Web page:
The Embarker Lay Still and Dreamed

Recently we discussed PSA’s mooted plans for their new charge, Adam Opel AG. PSA announced their plans yesterday

You can read coverage here and here and here. For the story direct from the lion’s mouth, you must merely click your mouse here.

As GM Authority dryly note, GM somehow failed to Continue reading “The Embarker Lay Still and Dreamed”

Torpedo from the East, Incoming

PSA may purchase Opel. This story has been bubbling for a while and it has bubbled some more, like the sinister upwellings on the surface of a lava pool.

2017 Opel Insignia GS: Opel.de
2017 Opel Insignia GS: Opel.de

The Guardian has reported that PSA would expect rapid savings were they to buy Opel. “Carlos Tavares, the chief executive of PSA, which owns Peugeot, Citroën and DS, said on Thursday morning that adding GM’s German Opel and British Vauxhall brands would attract new customers and generate substantial cost savings. An outline agreement is expected to be announced as soon as next week, before the Geneva motor show starts on 6 March”, wrote the formerly Mancunian paper.

This is bad news for car buyers as Opel models will be subsumed into PSA’s model structure. There is not much tangible difference  Continue reading “Torpedo from the East, Incoming”

A Picture for Sunday: An American in Sweden

A recent tour in the country between Gothenburg and Trollhättan, reminded me how much Sweden there is the NE of the US but also how easily American cars sit in the Swedish landscape.

1962 Buick Electra 225 hardtop coupe
1962 Buick Electra 225 hardtop coupe

The photo shows a Buick Electra 225 two door, four-window hardtop coupe (the 1961-1964 body). It also shows a 2005-2014 Saab 9-3 estate.  The image captures two enthusiasms of the Swedes: their own cars and the cars of the US. Continue reading “A Picture for Sunday: An American in Sweden”

Theme: Bodies – Protecting Them

As well as providing the location for the suspension system and being sufficiently durable, a car body needs to protect the bodies of the occupants. And to look alright.

1972 Volvo Experimental Safety Car: source
1972 Volvo Experimental Safety Car: source

If we compare the smooth bodies of contemporary vehicles with early attempts at safety engineering you notice how safety was first ‘added on’ by means of obviously larger bumpers and also by the use of safety padding inside the car. Volvo took this approach as did the GM ESV (1972) and Fiat with the ESV (1973). GM did also provide for passive safety by removing the A-pillars and fitting airbags.
Continue reading “Theme: Bodies – Protecting Them”

I’ll Second That

Automotive News has a timely editorial concerning the EV-1 which I once drove. Here are some of the photos.

image
GM EV-1 (right) in 1997.

Prompted by AN, I took out my photos from 1997 and found the shots from the day I drove the EV-1 (top, right) in California. The salesman at the car dealership presented the EV-1 as a something for enthusiasts (which contrasted with the sludge I expect he was selling). The idea was that the EV-1 would appeal to people still interested in the technology and car-ness of cars. At the time I was a bit cynical about the GM car. 90 miles didn’t really seem that impressive although even today a 90 mile range would be very useful for most people’s daily needs. I got that wrong then. The Bolt has a 238 mile range.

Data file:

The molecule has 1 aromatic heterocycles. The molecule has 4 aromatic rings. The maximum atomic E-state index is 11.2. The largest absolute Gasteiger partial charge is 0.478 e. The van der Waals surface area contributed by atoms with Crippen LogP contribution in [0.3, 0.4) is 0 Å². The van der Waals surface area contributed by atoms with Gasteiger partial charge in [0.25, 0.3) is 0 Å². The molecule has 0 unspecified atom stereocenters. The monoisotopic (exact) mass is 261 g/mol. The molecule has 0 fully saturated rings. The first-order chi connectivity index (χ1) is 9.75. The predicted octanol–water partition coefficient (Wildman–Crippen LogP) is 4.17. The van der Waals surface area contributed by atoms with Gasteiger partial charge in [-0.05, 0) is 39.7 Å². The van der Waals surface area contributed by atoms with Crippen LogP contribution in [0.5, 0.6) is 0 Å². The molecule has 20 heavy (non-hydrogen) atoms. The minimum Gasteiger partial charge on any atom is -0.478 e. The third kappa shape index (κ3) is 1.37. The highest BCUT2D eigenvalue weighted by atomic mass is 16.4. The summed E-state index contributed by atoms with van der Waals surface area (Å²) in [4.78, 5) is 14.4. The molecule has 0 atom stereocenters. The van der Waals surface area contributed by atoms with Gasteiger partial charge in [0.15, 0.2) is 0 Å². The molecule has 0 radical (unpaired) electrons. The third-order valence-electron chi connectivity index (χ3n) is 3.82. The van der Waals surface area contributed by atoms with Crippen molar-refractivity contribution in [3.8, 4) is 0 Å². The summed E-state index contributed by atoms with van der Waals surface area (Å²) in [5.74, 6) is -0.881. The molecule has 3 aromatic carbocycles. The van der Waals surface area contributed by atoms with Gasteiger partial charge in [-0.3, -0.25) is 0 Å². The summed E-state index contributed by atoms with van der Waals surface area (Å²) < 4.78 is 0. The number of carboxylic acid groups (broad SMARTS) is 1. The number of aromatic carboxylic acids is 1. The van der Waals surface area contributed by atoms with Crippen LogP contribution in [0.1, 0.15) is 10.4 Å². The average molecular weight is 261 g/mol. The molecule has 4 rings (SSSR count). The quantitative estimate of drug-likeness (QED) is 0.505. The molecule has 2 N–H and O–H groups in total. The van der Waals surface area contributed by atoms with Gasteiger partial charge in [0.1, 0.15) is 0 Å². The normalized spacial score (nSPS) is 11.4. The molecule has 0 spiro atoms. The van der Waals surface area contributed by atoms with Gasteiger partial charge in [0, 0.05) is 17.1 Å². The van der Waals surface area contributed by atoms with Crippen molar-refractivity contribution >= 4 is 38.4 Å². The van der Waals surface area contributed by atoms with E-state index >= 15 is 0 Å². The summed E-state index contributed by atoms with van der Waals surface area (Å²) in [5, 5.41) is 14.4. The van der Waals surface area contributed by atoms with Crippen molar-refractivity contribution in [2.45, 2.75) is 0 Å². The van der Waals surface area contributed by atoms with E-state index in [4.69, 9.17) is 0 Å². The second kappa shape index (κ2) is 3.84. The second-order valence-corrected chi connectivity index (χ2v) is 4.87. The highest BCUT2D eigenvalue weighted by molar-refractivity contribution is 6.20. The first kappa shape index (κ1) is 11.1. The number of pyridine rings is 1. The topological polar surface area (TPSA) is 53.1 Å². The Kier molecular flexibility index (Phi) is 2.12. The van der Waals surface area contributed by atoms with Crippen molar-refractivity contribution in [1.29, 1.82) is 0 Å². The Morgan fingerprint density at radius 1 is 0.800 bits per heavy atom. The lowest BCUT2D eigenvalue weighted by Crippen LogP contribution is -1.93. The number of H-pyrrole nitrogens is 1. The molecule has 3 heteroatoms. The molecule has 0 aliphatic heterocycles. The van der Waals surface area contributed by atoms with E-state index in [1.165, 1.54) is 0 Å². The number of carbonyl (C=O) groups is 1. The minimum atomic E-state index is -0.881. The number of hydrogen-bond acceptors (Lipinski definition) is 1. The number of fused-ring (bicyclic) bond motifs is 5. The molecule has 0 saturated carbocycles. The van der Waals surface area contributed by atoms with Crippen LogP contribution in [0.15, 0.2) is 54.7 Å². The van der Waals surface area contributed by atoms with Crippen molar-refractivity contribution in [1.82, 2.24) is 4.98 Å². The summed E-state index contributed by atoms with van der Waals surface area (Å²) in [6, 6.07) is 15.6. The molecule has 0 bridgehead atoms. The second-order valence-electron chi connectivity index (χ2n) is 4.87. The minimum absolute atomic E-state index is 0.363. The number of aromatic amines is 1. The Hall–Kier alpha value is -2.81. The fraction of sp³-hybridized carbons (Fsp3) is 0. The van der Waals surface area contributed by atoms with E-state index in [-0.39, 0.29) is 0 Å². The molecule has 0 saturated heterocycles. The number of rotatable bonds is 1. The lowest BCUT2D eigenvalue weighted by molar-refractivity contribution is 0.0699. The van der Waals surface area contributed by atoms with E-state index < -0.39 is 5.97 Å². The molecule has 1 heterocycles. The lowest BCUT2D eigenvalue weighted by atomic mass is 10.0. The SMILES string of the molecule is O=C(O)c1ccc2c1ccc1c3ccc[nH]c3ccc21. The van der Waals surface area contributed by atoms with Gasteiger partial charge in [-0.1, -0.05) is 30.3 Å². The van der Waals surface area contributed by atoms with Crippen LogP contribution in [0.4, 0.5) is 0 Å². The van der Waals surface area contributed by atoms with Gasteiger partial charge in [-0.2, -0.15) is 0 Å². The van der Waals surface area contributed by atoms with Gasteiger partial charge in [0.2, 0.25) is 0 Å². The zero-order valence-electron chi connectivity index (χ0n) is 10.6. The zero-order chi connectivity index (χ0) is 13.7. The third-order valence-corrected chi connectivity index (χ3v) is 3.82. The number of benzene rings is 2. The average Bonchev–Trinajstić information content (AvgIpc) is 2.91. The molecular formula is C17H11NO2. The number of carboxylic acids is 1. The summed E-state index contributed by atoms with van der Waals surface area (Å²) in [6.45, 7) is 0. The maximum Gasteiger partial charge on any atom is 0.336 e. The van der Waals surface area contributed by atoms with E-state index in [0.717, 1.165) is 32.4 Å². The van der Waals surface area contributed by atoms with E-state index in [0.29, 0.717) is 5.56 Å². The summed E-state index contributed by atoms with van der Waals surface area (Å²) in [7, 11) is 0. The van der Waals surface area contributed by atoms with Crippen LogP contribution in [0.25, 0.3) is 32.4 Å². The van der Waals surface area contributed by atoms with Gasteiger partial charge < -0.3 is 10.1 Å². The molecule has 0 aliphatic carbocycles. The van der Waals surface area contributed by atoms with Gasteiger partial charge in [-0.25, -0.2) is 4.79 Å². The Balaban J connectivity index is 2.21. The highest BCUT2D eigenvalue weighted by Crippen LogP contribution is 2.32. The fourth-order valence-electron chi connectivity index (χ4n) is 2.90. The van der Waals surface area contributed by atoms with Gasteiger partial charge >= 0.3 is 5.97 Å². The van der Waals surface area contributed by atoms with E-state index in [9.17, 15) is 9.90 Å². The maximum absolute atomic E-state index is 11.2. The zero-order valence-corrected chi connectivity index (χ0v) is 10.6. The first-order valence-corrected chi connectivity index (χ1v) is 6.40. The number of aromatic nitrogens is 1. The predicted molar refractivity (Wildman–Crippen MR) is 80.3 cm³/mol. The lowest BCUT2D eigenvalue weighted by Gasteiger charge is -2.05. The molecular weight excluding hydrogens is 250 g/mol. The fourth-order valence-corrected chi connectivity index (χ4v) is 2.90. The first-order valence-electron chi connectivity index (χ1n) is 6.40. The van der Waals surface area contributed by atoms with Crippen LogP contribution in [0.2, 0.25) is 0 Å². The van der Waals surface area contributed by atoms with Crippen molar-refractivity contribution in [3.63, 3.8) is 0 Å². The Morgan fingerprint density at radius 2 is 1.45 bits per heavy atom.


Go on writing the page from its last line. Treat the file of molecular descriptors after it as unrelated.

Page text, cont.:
Continue reading “I’ll Second That”

Looking Back to the Future

By now we ought to be seeing the replacement for the Cadillac Cien but there was nothing to replace. 

2002 Cadillac Cien concept car: source
2002 Cadillac Cien concept car: source

The Cien broke cover in 2002 as a showcar penned by Simon Cox. It’s fourteen years later and Cadillac are still trying to find their feet. The Cien concept car might have been a help in getting some credibility to stick to Cadillac’s tarnished brand. Looking at the photos of the car’s exterior, there’s not much about the car that strikes ones as unfeasible. Perhaps it doesn’t conform to the strict details of pedestrian safety. The finish has the hallmarks of something one could manufacture. Lamps are normally a giveaway Continue reading “Looking Back to the Future”

Theme : Benchmarks – Le Système Panhard

The horse before the cart – or was it the other way round?

GM X Frame
GM’s notorious X-Frame showing the layout in its simplicity

It hardly seems like an invention but innovators often do something that, with the benefit of hindsight, the rest of us think is so bloody obvious that we can’t see what the fuss is about. So, in 1892, after a couple of years of fiddling around with alternatives, Émile Levassor decided to put an internal combustion engine in the front of the car he was developing with René Panhard, then he connected it to a clutch with, behind that, a simple gearbox which took drive back to the rear wheels. This they continued to develop, producing the forerunner of the manual gearbox we recognise today in 1895.

Continue reading “Theme : Benchmarks – Le Système Panhard”